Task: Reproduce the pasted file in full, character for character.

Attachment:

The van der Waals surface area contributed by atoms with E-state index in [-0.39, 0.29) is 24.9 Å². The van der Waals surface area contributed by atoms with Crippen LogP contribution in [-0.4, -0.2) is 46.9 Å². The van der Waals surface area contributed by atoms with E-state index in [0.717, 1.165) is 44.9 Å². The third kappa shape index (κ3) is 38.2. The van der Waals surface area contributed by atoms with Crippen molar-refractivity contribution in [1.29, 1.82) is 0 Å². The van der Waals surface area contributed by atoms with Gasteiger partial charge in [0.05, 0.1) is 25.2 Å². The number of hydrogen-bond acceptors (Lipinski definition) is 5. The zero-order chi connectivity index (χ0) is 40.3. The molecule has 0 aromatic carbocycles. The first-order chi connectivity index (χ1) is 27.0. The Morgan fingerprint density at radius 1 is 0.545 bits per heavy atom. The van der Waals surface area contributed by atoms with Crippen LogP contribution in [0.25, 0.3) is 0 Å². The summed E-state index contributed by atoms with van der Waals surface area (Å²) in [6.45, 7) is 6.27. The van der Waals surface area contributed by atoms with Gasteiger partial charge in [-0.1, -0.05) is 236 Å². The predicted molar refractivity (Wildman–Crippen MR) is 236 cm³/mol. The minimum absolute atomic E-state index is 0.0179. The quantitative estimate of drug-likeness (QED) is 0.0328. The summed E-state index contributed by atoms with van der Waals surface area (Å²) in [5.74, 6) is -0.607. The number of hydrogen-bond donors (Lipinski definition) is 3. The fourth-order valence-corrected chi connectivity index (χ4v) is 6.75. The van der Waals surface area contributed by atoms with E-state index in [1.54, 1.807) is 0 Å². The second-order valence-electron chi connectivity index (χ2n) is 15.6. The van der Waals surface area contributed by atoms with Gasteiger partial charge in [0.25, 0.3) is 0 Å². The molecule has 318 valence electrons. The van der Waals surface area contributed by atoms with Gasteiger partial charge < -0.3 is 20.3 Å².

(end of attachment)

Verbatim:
The van der Waals surface area contributed by atoms with E-state index in [-0.39, 0.29) is 24.9 Å². The van der Waals surface area contributed by atoms with Crippen LogP contribution in [-0.4, -0.2) is 46.9 Å². The van der Waals surface area contributed by atoms with E-state index in [0.717, 1.165) is 44.9 Å². The third kappa shape index (κ3) is 38.2. The van der Waals surface area contributed by atoms with Crippen molar-refractivity contribution in [1.29, 1.82) is 0 Å². The van der Waals surface area contributed by atoms with Gasteiger partial charge in [0.05, 0.1) is 25.2 Å². The number of hydrogen-bond acceptors (Lipinski definition) is 5. The zero-order chi connectivity index (χ0) is 40.3. The molecule has 0 aromatic carbocycles. The first-order chi connectivity index (χ1) is 27.0. The Morgan fingerprint density at radius 1 is 0.545 bits per heavy atom. The van der Waals surface area contributed by atoms with Crippen LogP contribution in [0.25, 0.3) is 0 Å². The summed E-state index contributed by atoms with van der Waals surface area (Å²) in [6.45, 7) is 6.27. The van der Waals surface area contributed by atoms with Gasteiger partial charge in [-0.1, -0.05) is 236 Å². The predicted molar refractivity (Wildman–Crippen MR) is 236 cm³/mol. The minimum absolute atomic E-state index is 0.0179. The quantitative estimate of drug-likeness (QED) is 0.0328. The summed E-state index contributed by atoms with van der Waals surface area (Å²) in [5.74, 6) is -0.607. The number of hydrogen-bond donors (Lipinski definition) is 3. The fourth-order valence-corrected chi connectivity index (χ4v) is 6.75. The van der Waals surface area contributed by atoms with E-state index in [1.54, 1.807) is 0 Å². The second-order valence-electron chi connectivity index (χ2n) is 15.6. The van der Waals surface area contributed by atoms with Gasteiger partial charge in [0.25, 0.3) is 0 Å². The molecule has 318 valence electrons. The van der Waals surface area contributed by atoms with Gasteiger partial charge < -0.3 is 20.3 Å².